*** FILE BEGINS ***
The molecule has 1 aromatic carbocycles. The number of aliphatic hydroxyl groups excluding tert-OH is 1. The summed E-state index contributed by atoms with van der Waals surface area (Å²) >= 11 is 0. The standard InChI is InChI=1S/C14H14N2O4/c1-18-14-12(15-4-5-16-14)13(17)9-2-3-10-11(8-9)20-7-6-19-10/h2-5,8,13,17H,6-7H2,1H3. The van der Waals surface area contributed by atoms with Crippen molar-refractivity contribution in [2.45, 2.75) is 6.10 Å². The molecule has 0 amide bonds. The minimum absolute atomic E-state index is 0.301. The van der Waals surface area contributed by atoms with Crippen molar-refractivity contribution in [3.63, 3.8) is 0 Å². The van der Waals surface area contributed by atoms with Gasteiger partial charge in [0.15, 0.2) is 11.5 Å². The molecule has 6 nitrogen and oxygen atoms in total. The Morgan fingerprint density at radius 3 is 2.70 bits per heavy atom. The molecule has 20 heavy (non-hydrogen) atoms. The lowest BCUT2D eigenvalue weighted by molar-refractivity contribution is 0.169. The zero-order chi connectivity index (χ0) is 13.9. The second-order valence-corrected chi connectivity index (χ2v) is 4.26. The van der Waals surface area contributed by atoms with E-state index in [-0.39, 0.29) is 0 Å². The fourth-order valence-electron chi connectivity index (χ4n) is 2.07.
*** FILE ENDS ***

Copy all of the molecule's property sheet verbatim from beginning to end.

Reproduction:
The molecule has 1 aromatic carbocycles. The number of aliphatic hydroxyl groups excluding tert-OH is 1. The summed E-state index contributed by atoms with van der Waals surface area (Å²) >= 11 is 0. The standard InChI is InChI=1S/C14H14N2O4/c1-18-14-12(15-4-5-16-14)13(17)9-2-3-10-11(8-9)20-7-6-19-10/h2-5,8,13,17H,6-7H2,1H3. The van der Waals surface area contributed by atoms with Crippen molar-refractivity contribution in [2.45, 2.75) is 6.10 Å². The molecule has 0 amide bonds. The minimum absolute atomic E-state index is 0.301. The van der Waals surface area contributed by atoms with Crippen molar-refractivity contribution in [3.63, 3.8) is 0 Å². The van der Waals surface area contributed by atoms with Gasteiger partial charge in [0.15, 0.2) is 11.5 Å². The molecule has 6 nitrogen and oxygen atoms in total. The Morgan fingerprint density at radius 3 is 2.70 bits per heavy atom. The molecule has 20 heavy (non-hydrogen) atoms. The lowest BCUT2D eigenvalue weighted by molar-refractivity contribution is 0.169. The zero-order chi connectivity index (χ0) is 13.9. The second-order valence-corrected chi connectivity index (χ2v) is 4.26. The van der Waals surface area contributed by atoms with E-state index in [-0.39, 0.29) is 0 Å². The fourth-order valence-electron chi connectivity index (χ4n) is 2.07.